My View: Closing facility doesn’t make sense for city budget, or our neighborhood

For people who have neighborhood community centers for swimming, playing pickup basketball or taking yoga or dance classes, the loss of Buckman Pool (Buckman Pool may be drained by budget, March 28) may seem unimportant, and the reaction of the Buckman Pool community may seem out of proportion.

For the following reasons, keeping Buckman Pool open makes sense: 1) Portland Parks & Recreation’s longtime promise of providing service to the inner eastside; 2) geographic and socioeconomic equity; 3) providing service to a dense, multimodal neighborhood; and 4) satisfying the core mission of a world-class parks and recreation system.

Buckman Pool is the only parks facility offering year-round programming in Portland’s center city and the inner eastside, which encompasses Kerns, Buckman, Hosford-Abernethy, Brooklyn, Richmond, Sunnyside and Laurelhurst. This area of Portland has been targeted for a full-service community center since the 1990s. Southwest, Mt. Scott and East Portland community centers were built first, despite their proximity to other parks facilities and the documented need for a parks facility in the inner eastside.

Since 2002, Buckman has either been closed or proposed to be closed five times. In 2002, the parks commissioner assured residents that passage of the 2002 parks levy would provide funds to reopen Buckman Pool and keep it open. We campaigned hard to pass that levy and the pool did reopen, only to be closed again a year later due to budget cuts. Meanwhile, a $2.87 million capital improvement project on Wilson Pool, less than a mile from Southwest Community Center, proceeded despite budget cuts.

A 2009 auditor’s report states that the levy funds used to keeping Buckman Pool open were 23 percent less than dedicated, not surprising since it was closed for one out of the five years of the levy. The pool was also renovated in 2006-07 for $500,000. Does it make sense to close the pool before this investment has been recovered?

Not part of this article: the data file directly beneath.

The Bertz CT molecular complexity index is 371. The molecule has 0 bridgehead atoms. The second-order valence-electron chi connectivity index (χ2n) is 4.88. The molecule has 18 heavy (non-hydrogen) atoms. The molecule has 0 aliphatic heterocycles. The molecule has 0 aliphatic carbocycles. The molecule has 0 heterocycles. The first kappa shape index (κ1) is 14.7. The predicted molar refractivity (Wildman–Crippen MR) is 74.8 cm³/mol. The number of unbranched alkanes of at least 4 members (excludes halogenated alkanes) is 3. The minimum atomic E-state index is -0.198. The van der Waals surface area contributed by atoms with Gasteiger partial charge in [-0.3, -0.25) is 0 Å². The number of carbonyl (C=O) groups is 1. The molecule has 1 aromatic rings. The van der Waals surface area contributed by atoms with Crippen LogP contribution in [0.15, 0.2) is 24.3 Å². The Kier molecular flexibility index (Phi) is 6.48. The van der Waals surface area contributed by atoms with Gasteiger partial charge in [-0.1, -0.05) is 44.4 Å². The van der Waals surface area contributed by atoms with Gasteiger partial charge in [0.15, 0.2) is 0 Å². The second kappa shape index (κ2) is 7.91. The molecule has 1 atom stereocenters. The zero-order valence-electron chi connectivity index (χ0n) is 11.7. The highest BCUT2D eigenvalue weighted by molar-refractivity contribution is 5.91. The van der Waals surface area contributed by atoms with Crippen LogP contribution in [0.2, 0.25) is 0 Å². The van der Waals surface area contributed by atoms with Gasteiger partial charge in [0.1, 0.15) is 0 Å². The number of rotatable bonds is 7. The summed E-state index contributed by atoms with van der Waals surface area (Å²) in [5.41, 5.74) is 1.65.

City’s core mission?

Documents from the Portland Plan show that this area of the inner eastside is one of the city’s densest and has the largest number of households below poverty level. It is also experiencing explosive growth with high-density apartment projects.

Closing the only parks facility in this area does not make sense with these demographics. Many patrons, especially seniors, walk, bike or take transit to Buckman Pool. Closing Buckman Pool will either force those patrons into cars or to look elsewhere for their recreation because the nearest parks facilities are too far for walking or an easy bike ride, or are an hour each way by bus because of transfers and frequency.

A proposed community center at the former Washington High School site, three blocks away, would replace Buckman Pool. However, it is far from certain, despite 20 years of planning, thousands of dollars in planning fees and bureau time and countless volunteer hours. Portland Parks needs to pass a bond, which won’t happen until 2014 at the earliest, to fund construction, and it is on the second year of a 10-year conditional use permit to allow construction of a community center on this site.

The City Budget Office analysis states that the Portland Parks system has grown considerably and is being forced to do more with fewer funds. It also asks: “What services are core to the bureau’s mission? Where do they deliver them? To whom? And at what cost?”

And there are still more questions: Is it a core mission to provide recreation to some segments of the city and not others? Is it a core mission to fund Portland International Raceway and golf course clubhouse construction while depriving inner eastside children of easy access to a parks facility? Would we cut economic assistance to people who need it, because it’s not “efficient” and because everyone else is subsidizing them?

Very little in the parks program is unsubsidized. The general fund subsidy at Buckman Pool is high, although the subsidies at Montavilla, Pier, Matt Dishman, EPCC and Mt. Scott are all higher. Buckman Pool does not bring in as much revenue as other facilities because it has not been made available during popular family hours such as evenings and weekends. Instead, it dedicates hours to Buckman Elementary students and provides the only city location for same gender swims, which give women from certain cultures the opportunity to swim without exposing their bodies to other men.

In the larger picture, Portland Parks’ budget is 3.2 percent of the city’s total budget, and Buckman Pool is 0.009 percent of the parks budget.

Portland has a world-class parks and recreation system, as evidenced by the National Gold Medal Award last year. Maintaining that reputation means maintaining existing facilities and services in an equitable fashion.

Southeast Portland resident Christine Yun wrote this on behalf of the Buckman Pool Heroes and the Buckman Bathing Beauties.

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